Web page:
Bruce had served them each a very tall glass of wine as they waited for the bird to finish. Agnes had tried to escape with Red to watch the game, but found the twins had the TV monopolized with something called Grand Theft Auto. They had been playing a game they'd invented called Hug the Cat but had become bored after Mister Meow stopped reacting to them and got very still. Agnes decided to let Bruce find that out later on, after dinner.
They went back to the living room to find Bruce and Rom playing some game of their own, a drinking game involving a pocket knife and a blindfold. After she bandaged Rom up, Agnes persuaded Bruce it was time to eat. He’d managed to cook up a magnificent meal – the traditional bird, potatoes, gravy, several vegetables, fresh rolls, and pumpkin pie. Agnes helped Red assemble it all and bring it out to the table, but no sooner had the first dish appeared than the twins loudly announced they didn’t want to eat and nobody could make them. They were whining to be let down from the table when Bruce headed down into the basement. Agnes thought he was going to stay there and drink, but he re-appeared with a large roll of duct tape. The twins seemed genuinely scared of Bruce now, and of the maniacal glint in his eye, so sat quietly while he bound their legs to their chairs.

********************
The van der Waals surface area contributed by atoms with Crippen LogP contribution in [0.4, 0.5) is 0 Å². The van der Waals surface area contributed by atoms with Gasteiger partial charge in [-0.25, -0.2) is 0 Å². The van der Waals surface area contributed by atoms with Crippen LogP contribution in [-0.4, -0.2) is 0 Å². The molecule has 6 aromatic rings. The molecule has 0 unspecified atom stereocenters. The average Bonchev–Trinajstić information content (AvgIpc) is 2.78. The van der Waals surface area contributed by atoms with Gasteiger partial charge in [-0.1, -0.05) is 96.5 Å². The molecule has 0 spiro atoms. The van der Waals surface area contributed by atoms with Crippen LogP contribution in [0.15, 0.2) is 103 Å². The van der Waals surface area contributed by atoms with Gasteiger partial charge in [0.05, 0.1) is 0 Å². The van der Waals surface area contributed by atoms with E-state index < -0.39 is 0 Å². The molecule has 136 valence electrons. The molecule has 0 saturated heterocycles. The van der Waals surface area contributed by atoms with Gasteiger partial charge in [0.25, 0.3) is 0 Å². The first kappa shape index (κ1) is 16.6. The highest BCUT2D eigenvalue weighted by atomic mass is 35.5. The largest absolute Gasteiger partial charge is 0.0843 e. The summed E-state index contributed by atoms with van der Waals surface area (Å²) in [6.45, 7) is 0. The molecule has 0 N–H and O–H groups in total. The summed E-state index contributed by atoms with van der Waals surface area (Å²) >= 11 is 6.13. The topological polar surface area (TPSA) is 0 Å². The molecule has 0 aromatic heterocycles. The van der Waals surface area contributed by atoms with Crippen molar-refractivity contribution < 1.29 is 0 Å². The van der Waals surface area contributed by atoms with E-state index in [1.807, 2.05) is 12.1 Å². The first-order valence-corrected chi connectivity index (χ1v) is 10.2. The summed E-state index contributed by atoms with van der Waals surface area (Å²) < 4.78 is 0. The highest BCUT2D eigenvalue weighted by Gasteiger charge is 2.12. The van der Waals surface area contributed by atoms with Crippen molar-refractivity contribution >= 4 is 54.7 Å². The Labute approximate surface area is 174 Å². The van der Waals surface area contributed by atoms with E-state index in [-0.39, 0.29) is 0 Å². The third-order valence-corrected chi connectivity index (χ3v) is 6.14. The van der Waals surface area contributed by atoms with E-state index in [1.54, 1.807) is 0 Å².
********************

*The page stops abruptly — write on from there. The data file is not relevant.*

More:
When they finally had brought all the food out she noticed that thankfully Bruce had stopped drinking and fallen asleep - with his fly open. She threw a napkin in his lap just as Hansel was pointing his cell phone camera at the old man. The boy glared at her. “Bitch,” he said.
“Watch it,” said Red. “Come on everyone, settle down. Look, this will be yummy. I'll do the honours and start slicing, I always wanted to try one of these electric carving knives.”
“Lots of breast for me,” said Rom staring at Agnes's chest.
“Oh piss on it,” said Red. “Let’s go for a good finish.” She swung the vibrating blade in an arc, right through Rom’s neck. Without pausing, she continued the swing and caught the twins. “And that’s for Mister Meow.”
Agnes figured it would be best to leave before dessert. She and Red placed the knife in Bruce’s hand, wiped down all they might have touched, slipped out the front door, and ran for their car.
Epilogue - in the rest of the scene, we find out all are a bit freaked out by this, but unharmed, but the kids likely won't be back for another story. The Grimms may end up finding a buyer for it as a part of a B-movie slasher flick, or on HBO.